‘Canceling Christmas’ and Poppygate: Premier League Guide for New Arrivals

‘Canceling Christmas’ and Poppygate: Premier League Guide for New Arrivals

Thursday, 23 August, 2018 - 06:45
A poppy design is displayed in the crowd as players and officials line up for a minute’s silence prior to a Premier League match between Leicester City and Everton. (Getty Images)
London – Marina Hyde
Welcome, talented football player from Abroad! As one of our age-old sayings goes: to be signed to an English Premier League side is to win first prize in the lottery of life. There is some dispute as to whether you now play in the biggest league on earth, or the best league on Earth, or the richest league on Earth, or the most relentlessly self-dramatizing league on Earth. But you almost definitely play in the somethingest league on Earth. Congrats!

Crucially, you’ve decided to ply your trade in the country that was most instrumental in winning the second world war. What do you mean, you thought you’d just played a World Cup there this summer? No. Not at all. Please don’t make that mistake again. Perfectly naturally, the war is still a big part of top-flight football over here, and the likely first flashpoint for you to navigate will come in the buildup to Remembrance Day in November.

It has long has been deemed that the most respectful way to honor those who died to ensure our freedom is to spend the month in advance screamingly policing whether this club – or indeed that club – is going to embroider a poppy into its strip for the fixtures closest to that date. Of course, even after that, the illusion of choice remains – you, player from another land, can choose to opt out of wearing the poppied strip.

And that’s totally cool. All that will happen is a journalist from the Daily Telegraph or Daily Mail will find out what country you come from, and write 1,500 words on what they didn’t do in the war. Uruguay? URUGUAY?! They didn’t do anything in the war. Furthermore, you will be unable to so much as visit the supermarket without having a photographer almost literally up in your grill, providing pictures to accompany more #content suggesting that you insult our war dead.

On a related note, don’t make even a minor fuss about anything to do with your job anywhere near one of the dates of the major battles in the first world war. You will discover that the most reasonable point many will care to make in rejoinder is that you would have been crap at the Somme, or Ypres, or whatever it is. So decide how much you mind about fixture congestion, or whatever it is. And then decide whether you’d mind more about standing two foot deep in mud, in a trench, having not slept since March. If the answer’s yes, keep your gently-voiced criticism in the vault.

Anyway: fixture congestion. One of the most insane things about your new homeland is that you may be required to play in the Premier League a mere 48 hours before you might be required to play in the Champions League. I know! Crazy. They’re basically asking you to pull a sporting all-nighter. You’re like the Keith Richards of football. Will it kill you? There’s simply not enough research currently available to be sure. Still: make a will before you undertake this for the first time.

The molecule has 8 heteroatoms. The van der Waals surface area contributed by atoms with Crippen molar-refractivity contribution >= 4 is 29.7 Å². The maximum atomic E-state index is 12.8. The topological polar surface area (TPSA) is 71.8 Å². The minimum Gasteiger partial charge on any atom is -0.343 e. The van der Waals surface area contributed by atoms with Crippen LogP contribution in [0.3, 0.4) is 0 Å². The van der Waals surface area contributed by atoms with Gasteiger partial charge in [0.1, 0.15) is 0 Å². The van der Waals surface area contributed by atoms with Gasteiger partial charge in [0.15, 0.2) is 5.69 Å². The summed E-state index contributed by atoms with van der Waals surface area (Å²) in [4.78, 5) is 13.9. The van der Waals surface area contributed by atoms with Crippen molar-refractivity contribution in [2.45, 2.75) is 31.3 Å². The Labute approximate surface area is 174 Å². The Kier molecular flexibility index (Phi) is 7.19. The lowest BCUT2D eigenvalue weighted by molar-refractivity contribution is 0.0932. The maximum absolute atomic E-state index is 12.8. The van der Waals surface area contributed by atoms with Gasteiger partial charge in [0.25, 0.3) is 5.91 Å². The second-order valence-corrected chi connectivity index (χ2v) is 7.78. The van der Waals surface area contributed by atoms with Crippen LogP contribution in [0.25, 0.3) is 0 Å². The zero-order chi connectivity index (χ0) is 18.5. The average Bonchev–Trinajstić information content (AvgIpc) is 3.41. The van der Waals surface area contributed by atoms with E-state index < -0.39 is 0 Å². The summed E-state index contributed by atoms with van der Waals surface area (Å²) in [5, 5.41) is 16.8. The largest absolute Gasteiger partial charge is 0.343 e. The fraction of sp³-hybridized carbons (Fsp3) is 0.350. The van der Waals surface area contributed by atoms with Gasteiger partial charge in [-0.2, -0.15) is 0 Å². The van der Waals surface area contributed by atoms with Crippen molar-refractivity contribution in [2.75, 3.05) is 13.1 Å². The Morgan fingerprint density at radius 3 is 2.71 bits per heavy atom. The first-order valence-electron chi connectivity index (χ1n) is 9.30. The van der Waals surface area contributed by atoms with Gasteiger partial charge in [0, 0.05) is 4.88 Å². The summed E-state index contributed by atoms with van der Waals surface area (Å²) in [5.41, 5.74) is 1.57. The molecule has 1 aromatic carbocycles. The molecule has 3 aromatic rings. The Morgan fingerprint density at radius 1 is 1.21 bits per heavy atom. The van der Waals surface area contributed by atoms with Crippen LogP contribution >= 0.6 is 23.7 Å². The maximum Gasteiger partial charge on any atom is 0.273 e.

Speaking of the fixture list, do you like Christmas? Oh dear. Not only will you be playing on Boxing Day, but you may be at one of the clubs whose early-December run of form is so unsatisfactory that you will learn – again from the newspapers – that the manager has “canceled Christmas”.

Other quirks? At most places of work, someone showing you the ropes will murmur: “Oh that’s Pete, he’s been there a long time, he goes off on one a lot but no one takes any notice.” Our Pete is José Mourinho. You need to understand that everyone is completely bored with his nonsense, and will consequently talk about him more than anything else, including their own families, for as long as he’s around.

At the same time, other managers will attempt to style themselves as the grownup in the room, by saying things like: “Why is [insert rival manager’s name] even talking about us? I am not even going to talk about why [rival manger] is talking about us. I am focused only on talking about how I am not even going to talk about how [rival manager] is talking about us.”

The average emotional age of a press-conferencing Premier League manager is 12. Given that someone like Jürgen Klopp’s emotional age is his actual age, you need to think what that means about the lower end of the scale.

So all that remains of our crash course is vocabulary. Don’t worry. Given it’s your third language, your English will be excellent, but you will still be foxed by terms such as “on the brink” and “mind games”. The trick to these is that the words in them don’t mean what those words usually mean. Take “the brink”. The brink can be vast, easily dwarfing the Arctic shelf. It can take months to traverse the brink. The aforementioned Mourinho was sighted on the brink a couple of weeks ago – but he could be there for some time.

So those are the basics. Regard them all as charming idiosyncrasies, or be judged as having failed to “settle”. I know the badges say something different, but the real motto of every Premier League club is exactly the same. “It’s not us; it’s you.”

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